World Library  
Flag as Inappropriate
Email this Article


Article Id: WHEBN0001135907
Reproduction Date:

Title: HomePlug  
Author: World Heritage Encyclopedia
Language: English
Subject: Ethernet over coax, Articles for deletion/Homeplug, HomePNA, Internet access, Sigma Designs
Collection: Technology Trade Associations
Publisher: World Heritage Encyclopedia


HomePlug is the family name for various power line communications specifications under the HomePlug moniker, with each offering unique performance capabilities and coexistence or compatibility with other HomePlug specifications.

Some HomePlug specifications target broadband applications such as in-home distribution of low data rate IPTV, gaming, and Internet content, while others focus on low-power, low throughput, and extended operating temperatures for applications such as smart power meters and in-home communications between electric systems and appliances. All of the HomePlug specifications were developed by the HomePlug Powerline Alliance, which also owns the HomePlug trademark.
Home networking standards
Common name IEEE standard
Wi-Fi 802.11a
Common name ITU-T recommendation
HomePNA 2.0 G.9951–3
HomePNA 3.1/HomeGrid G.9954 G.9960 (PHY) G.9961 (DLL/MAC) G.9962 (Management Plane) G.9963 G.9964 (PSD Management)
G.hnta G.9970 G.9972


  • History 1
  • Usage 2
  • Versions 3
    • HomePlug 1.0 3.1
    • HomePlug AV 3.2
    • HomePlug AV2 3.3
    • HomePlug Green PHY 3.4
    • HomePlug Access BPL 3.5
  • Security 4
  • Interoperability 5
  • EMC Concerns 6
  • See also 7
  • References 8
  • External links 9


The HomePlug Powerline Alliance was formed to develop standards and technology for enabling devices to communicate with each other, and the Internet, over existing home electrical wiring. One of the greatest technical challenges was finding a way to reduce sensitivity to the electrical noise that is inevitably present on power lines. Whenever an appliance is turned on or off, it creates electrical noise that can interfere with data transfer through the wiring. Noise sensitivity was problematic in early powerline technology, though later versions have solved this problem. Also, early powerline technology could not reliably communicate across different electrical phases. HomePlug solved this problem by increasing the communication carrier frequencies so that the signal is conveyed by the neutral conductor, which is common to all phases.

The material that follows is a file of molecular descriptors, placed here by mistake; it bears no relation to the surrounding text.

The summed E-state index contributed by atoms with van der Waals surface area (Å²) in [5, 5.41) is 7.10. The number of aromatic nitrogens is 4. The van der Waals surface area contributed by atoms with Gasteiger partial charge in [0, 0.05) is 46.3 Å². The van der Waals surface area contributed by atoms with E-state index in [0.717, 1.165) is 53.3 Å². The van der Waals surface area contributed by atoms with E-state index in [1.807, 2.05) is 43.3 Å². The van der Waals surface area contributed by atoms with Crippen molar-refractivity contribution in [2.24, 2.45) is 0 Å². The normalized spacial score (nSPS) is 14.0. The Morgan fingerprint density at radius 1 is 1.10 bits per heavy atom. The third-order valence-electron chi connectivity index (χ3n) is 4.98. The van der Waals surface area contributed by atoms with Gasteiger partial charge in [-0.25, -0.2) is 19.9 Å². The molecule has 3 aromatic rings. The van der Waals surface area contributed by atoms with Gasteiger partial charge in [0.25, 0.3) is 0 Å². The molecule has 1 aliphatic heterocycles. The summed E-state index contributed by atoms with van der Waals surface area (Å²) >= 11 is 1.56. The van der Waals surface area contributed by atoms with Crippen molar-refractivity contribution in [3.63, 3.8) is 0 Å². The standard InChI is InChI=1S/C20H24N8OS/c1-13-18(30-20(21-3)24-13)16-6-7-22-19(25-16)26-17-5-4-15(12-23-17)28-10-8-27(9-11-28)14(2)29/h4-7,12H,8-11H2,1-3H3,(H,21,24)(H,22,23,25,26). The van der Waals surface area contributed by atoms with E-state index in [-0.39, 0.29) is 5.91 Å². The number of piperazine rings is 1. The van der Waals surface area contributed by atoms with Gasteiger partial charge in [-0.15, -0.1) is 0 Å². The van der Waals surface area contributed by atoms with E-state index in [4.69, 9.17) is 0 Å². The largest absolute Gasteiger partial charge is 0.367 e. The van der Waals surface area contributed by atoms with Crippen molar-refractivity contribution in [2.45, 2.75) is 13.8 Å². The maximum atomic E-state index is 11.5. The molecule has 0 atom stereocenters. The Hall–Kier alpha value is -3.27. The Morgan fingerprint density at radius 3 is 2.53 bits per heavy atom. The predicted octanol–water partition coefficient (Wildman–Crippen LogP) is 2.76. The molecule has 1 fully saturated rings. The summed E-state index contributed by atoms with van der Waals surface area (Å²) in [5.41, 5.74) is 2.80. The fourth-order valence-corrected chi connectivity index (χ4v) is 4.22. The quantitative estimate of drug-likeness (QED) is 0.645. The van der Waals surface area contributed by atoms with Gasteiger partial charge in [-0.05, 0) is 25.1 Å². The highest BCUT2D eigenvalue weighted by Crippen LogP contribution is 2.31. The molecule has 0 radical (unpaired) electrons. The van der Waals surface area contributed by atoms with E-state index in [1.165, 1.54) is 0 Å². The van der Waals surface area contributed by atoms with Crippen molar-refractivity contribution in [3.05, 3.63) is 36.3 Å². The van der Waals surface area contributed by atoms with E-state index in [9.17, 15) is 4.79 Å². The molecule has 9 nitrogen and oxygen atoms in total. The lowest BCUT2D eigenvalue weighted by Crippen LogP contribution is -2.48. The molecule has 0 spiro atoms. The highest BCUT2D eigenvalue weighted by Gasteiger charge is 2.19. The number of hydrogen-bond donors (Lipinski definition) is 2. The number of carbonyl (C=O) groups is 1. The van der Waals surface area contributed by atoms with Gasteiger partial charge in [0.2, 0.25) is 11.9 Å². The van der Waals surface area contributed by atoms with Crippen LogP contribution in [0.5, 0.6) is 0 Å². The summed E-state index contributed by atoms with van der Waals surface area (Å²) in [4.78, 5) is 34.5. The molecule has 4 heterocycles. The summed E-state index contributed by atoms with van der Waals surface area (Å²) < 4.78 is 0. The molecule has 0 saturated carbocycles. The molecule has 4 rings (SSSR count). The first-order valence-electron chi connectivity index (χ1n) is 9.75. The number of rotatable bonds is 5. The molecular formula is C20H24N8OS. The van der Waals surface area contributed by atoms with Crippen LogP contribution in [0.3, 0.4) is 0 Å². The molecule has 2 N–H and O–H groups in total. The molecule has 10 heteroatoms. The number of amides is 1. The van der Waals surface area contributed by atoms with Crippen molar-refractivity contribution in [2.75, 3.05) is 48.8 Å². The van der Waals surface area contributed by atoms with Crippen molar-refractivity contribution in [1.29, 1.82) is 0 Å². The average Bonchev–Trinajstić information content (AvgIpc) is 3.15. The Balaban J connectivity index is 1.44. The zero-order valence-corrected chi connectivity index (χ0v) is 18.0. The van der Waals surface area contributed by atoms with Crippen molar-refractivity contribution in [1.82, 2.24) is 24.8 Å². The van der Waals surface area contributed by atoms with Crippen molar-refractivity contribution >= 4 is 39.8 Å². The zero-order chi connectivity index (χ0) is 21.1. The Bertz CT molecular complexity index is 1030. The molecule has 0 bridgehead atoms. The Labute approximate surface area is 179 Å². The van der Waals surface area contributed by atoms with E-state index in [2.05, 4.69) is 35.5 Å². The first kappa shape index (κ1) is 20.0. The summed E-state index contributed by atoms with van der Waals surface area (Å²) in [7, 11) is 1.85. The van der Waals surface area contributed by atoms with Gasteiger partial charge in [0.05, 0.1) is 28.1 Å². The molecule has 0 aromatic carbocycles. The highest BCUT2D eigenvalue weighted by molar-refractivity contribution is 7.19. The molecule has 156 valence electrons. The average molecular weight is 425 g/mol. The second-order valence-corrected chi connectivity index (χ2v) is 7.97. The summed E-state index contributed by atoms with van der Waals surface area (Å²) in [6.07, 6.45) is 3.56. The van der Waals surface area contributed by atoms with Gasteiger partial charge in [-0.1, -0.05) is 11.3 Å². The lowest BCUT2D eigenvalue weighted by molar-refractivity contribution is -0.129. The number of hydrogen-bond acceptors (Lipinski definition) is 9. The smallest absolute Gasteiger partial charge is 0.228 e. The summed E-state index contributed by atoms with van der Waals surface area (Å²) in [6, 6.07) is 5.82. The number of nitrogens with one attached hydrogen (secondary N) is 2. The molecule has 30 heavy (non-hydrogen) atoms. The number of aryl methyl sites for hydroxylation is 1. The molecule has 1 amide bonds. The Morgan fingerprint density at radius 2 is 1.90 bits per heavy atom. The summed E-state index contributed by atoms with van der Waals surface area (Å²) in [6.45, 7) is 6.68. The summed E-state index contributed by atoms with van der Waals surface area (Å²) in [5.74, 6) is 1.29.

The first HomePlug specification, HomePlug 1.0, was released in June 2001. The HomePlug AV specification, which was released in 2005, increased physical layer (PHY) peak data rates from 14 to 200 Mbit/s. The HomePlug Green PHY specification was released in June 2010 and targets Smart Energy and Smart Grid applications as an interoperable "sibling" to HomePlug AV with lower cost, lower power consumption and decreased throughput. (HomePlug Command and Control low frequency specification was released in 2007, but later deprecated and replaced by HomePlug Green PHY.)[1][2]

On September 30, 2010, the IEEE’s 1901 Broadband Powerline Standard was approved and HomePlug AV, as baseline technology for the FFT-OFDM PHY within the standard, is now ratified and validated as an international standard. The HomePlug Powerline Alliance is a certifying body for IEEE 1901 products. The three major specifications published by HomePlug (HomePlug AV, HomePlug Green PHY and HomePlug AV2) are interoperable and compliant. [3]

As of November 2011, there are 4 chip vendors that are shipping interoperable HomePlug AV chipsets with IEEE 1901 support (Broadcom, Qualcomm Atheros, Sigma Designs, and SPiDCOM) and millions of units are shipped each month throughout the world. Many HomePlug AV products are shipping from key vendors such as TP-LINK, ATRIE Technology P Limited, Cisco, devolo, ZyXEL, D-Link, Logitech, NETGEAR and Western Digital. Major IPTV service providers such as France Telecom, British Telecom, and Deutsche Telekom are also shipping large volumes of HomePlug products. In November 2011, the HomePlug Green PHY specification was adopted by 7 key American and German automobile companies, Ford, General Motors, Audi, BMW, Daimler, Porsche, and Volkswagen, as a connectivity standard for Plug-In Electrical Vehicle.[4]

Newer versions of HomePlug support the use of Ethernet in bus topology. This is achieved by means of OFDM modulation that enables several distinct data carriers to coexist in the same wire. Also, HomePlug's OFDM technology can turn off (mask) any sub-carriers that overlap previously allocated radio spectrum in a given geographic region, thus preventing interference. In North America, for instance, HomePlug AV only uses 917 of 1155 sub-carriers.[5]